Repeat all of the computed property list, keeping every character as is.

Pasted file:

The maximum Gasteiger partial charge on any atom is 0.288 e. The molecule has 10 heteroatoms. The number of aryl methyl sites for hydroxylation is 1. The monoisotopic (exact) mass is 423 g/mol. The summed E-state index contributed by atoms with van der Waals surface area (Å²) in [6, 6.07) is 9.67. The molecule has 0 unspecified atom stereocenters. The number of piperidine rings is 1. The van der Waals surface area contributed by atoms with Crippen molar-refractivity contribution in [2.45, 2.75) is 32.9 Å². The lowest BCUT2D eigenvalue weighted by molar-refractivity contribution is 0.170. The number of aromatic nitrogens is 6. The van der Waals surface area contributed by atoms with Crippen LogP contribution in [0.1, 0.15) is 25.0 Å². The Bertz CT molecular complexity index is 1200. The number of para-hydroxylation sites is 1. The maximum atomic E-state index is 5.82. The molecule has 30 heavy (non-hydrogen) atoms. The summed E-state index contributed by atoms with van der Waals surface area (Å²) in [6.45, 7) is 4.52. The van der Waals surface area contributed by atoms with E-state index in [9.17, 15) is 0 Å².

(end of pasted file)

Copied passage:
The maximum Gasteiger partial charge on any atom is 0.288 e. The molecule has 10 heteroatoms. The number of aryl methyl sites for hydroxylation is 1. The monoisotopic (exact) mass is 423 g/mol. The summed E-state index contributed by atoms with van der Waals surface area (Å²) in [6, 6.07) is 9.67. The molecule has 0 unspecified atom stereocenters. The number of piperidine rings is 1. The van der Waals surface area contributed by atoms with Crippen molar-refractivity contribution in [2.45, 2.75) is 32.9 Å². The lowest BCUT2D eigenvalue weighted by molar-refractivity contribution is 0.170. The number of aromatic nitrogens is 6. The van der Waals surface area contributed by atoms with Crippen LogP contribution in [0.1, 0.15) is 25.0 Å². The Bertz CT molecular complexity index is 1200. The number of para-hydroxylation sites is 1. The maximum atomic E-state index is 5.82. The molecule has 30 heavy (non-hydrogen) atoms. The summed E-state index contributed by atoms with van der Waals surface area (Å²) in [6.45, 7) is 4.52. The van der Waals surface area contributed by atoms with E-state index in [9.17, 15) is 0 Å².